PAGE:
It seems as if everything that could go wrong for the Bears this year has. Cal women’s basketball has experienced a disappointing start to the 2020-21 season, dropping its first three games and having several players suffer season-ending injuries. Fortunately for the Bears, a home contest against winless San Francisco in their final nonconference game may be just what they need to get their season back on track.
The blue and gold started on the wrong foot with two nonconference losses at home to San Jose State and CSU Bakersfield, and things didn’t get any better from there. On Dec. 2, head coach Charmin Smith announced three of the Bears’ guards, including last year’s leading scorer Jazlen Green, would miss this year because of injuries.
Cal entered its first Pac-12 matchup stretched thin, with a rotation of only eight players comprised of five freshmen, two sophomores and one senior walk-on. Even against Washington, one of only two teams picked to finish below Cal in the Pac-12 preseason coaches poll, the blue and gold suffered an 80-53 blowout loss.
The season is only three games in, and Smith and her players already don’t appear where they want to be. Still, the Bears have a prime opportunity to salvage their season against a struggling San Francisco team. The Dons have lost both of their games to start the year, dropping a close contest to UC Davis in the season opener before falling to the Pac-12’s Oregon State last Thursday.
The Dons’ lone bright spot thus far has been the play of redshirt freshman Ioanna Krimili, who scored a game-high 27 points in the Dons’ last matchup, shooting 7-for-10 from deep. Shutting her down will likely be key for the Bears finding success Thursday evening.
San Francisco fields a porous defense, having given up 82 and 89 points, respectively, in their first two games. Cal meanwhile has struggled on the offensive end, putting up scoring totals of 48, 52 and 53 points in its three losses. A matchup with the Dons is shaping up to be the perfect chance for the Bears’ offense to awaken from hibernation.
Similar to San Francisco, Cal has found success early on in its younger members. Perhaps this is best seen in the play of freshman forward Dalayah Daniels. She has been an integral piece within the blue and gold’s lineup, averaging 9 points and 8.3 rebounds this season. Even in her first season, Daniels has not let the pressure get the best of her, and her skills look promising for the future of Cal’s program.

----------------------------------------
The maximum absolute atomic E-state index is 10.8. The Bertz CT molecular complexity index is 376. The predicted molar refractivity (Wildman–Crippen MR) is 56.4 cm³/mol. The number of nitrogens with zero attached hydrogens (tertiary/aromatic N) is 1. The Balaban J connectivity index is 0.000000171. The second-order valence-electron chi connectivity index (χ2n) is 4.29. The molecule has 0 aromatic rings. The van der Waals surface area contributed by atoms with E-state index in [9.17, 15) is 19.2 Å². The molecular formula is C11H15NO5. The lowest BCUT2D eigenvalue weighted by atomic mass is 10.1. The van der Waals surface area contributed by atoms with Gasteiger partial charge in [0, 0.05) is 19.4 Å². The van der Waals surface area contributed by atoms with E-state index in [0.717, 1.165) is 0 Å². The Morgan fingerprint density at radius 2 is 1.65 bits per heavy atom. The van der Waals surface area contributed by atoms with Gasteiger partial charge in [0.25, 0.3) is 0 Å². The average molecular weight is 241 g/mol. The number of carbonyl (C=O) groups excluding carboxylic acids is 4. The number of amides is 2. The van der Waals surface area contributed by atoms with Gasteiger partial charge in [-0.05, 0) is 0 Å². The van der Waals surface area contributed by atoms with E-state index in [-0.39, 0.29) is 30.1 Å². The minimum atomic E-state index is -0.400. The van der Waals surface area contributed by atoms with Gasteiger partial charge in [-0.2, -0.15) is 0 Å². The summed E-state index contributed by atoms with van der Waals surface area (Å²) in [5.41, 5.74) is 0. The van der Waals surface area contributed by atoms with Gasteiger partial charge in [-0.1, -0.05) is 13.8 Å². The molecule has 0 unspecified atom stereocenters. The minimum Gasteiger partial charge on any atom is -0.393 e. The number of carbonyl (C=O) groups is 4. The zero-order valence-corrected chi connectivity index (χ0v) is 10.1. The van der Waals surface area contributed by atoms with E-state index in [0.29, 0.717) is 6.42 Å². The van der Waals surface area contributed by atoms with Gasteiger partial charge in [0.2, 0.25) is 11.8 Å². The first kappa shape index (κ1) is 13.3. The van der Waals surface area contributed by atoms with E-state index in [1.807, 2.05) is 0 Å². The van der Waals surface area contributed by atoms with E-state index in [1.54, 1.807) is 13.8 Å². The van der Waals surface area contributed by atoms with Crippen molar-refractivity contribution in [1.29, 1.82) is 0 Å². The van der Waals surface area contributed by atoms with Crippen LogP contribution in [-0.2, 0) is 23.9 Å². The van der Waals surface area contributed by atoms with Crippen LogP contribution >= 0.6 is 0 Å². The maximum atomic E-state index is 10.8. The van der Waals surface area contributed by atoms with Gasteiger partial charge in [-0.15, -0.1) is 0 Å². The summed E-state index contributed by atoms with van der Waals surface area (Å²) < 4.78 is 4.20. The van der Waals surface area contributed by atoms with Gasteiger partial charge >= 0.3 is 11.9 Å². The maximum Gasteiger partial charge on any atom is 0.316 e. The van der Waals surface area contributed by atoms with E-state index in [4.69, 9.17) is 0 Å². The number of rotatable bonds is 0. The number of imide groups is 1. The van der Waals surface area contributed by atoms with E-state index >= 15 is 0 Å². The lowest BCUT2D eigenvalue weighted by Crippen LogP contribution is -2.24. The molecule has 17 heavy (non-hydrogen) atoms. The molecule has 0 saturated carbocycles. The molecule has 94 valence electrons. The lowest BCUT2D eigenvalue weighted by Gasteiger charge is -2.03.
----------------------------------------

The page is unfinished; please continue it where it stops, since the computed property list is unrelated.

Sophomore guard Leilani McIntosh works in tandem with Daniels to lead the Bears’ offense on most nights. McIntosh leads the team in scoring, averaging 11.3 points per game.
For the Bears to truly turn their season around, the rest of the much-heralded freshmen class will need to step up. Establishing some consistency beyond Daniels and McIntosh is critical. Boasting one of the youngest teams in the conference, the Bears may have a long season ahead if their newcomers take time to find their footing at the collegiate level.
Unfortunately, most of Cal’s issues do not appear to have immediate fixes. The team is young, and injuries have affected the depth of its roster. To make matters worse, it has struggled to score from outside the three-point line. Focusing on development and fundamentals such as defense then will be critical to keeping the team competitive.
Smith’s squad may not win many games this year, but getting young players ample minutes should bode well for the team to succeed in the future. Ultimately, it will be Smith’s responsibility to keep the team together through the slump it finds itself in right now.
The road doesn’t appear to get any easier though, as Cal jumps into a deadly Pac-12 slate after its contest with San Francisco, kicking things off on Sunday against No. 1 Stanford, which is fresh off an 83-50 beatdown of the very same Washington squad that bested Cal last week.
While it’s hard to call any game a must-win this early in the year, if the Bears hope to get into the win column this season, a matchup Thursday against another winless team in San Francisco is a good place to start.
Benjamin Coleman covers women’s basketball. Contact him at [email protected].